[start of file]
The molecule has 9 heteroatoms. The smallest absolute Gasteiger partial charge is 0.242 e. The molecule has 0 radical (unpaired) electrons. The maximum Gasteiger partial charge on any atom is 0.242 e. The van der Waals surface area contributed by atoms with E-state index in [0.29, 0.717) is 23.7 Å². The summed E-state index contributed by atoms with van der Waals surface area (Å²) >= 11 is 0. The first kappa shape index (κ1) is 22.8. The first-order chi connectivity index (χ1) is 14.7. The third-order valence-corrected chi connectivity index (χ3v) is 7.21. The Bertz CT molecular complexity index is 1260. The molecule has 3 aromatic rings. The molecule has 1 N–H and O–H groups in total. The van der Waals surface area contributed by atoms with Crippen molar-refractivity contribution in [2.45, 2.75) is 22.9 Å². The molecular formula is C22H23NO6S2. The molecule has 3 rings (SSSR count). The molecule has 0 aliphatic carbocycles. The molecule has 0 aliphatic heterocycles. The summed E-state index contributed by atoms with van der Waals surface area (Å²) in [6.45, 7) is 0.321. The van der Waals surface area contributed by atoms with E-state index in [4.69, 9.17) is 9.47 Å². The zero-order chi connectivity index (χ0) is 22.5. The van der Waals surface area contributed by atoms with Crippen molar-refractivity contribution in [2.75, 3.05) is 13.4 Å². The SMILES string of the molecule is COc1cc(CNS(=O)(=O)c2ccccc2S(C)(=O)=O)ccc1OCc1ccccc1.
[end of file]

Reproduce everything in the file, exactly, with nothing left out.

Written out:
The molecule has 9 heteroatoms. The smallest absolute Gasteiger partial charge is 0.242 e. The molecule has 0 radical (unpaired) electrons. The maximum Gasteiger partial charge on any atom is 0.242 e. The van der Waals surface area contributed by atoms with E-state index in [0.29, 0.717) is 23.7 Å². The summed E-state index contributed by atoms with van der Waals surface area (Å²) >= 11 is 0. The first kappa shape index (κ1) is 22.8. The first-order chi connectivity index (χ1) is 14.7. The third-order valence-corrected chi connectivity index (χ3v) is 7.21. The Bertz CT molecular complexity index is 1260. The molecule has 3 aromatic rings. The molecule has 1 N–H and O–H groups in total. The van der Waals surface area contributed by atoms with Crippen molar-refractivity contribution in [2.45, 2.75) is 22.9 Å². The molecular formula is C22H23NO6S2. The molecule has 3 rings (SSSR count). The molecule has 0 aliphatic carbocycles. The molecule has 0 aliphatic heterocycles. The summed E-state index contributed by atoms with van der Waals surface area (Å²) in [6.45, 7) is 0.321. The van der Waals surface area contributed by atoms with E-state index in [4.69, 9.17) is 9.47 Å². The zero-order chi connectivity index (χ0) is 22.5. The van der Waals surface area contributed by atoms with Crippen molar-refractivity contribution in [2.75, 3.05) is 13.4 Å². The SMILES string of the molecule is COc1cc(CNS(=O)(=O)c2ccccc2S(C)(=O)=O)ccc1OCc1ccccc1.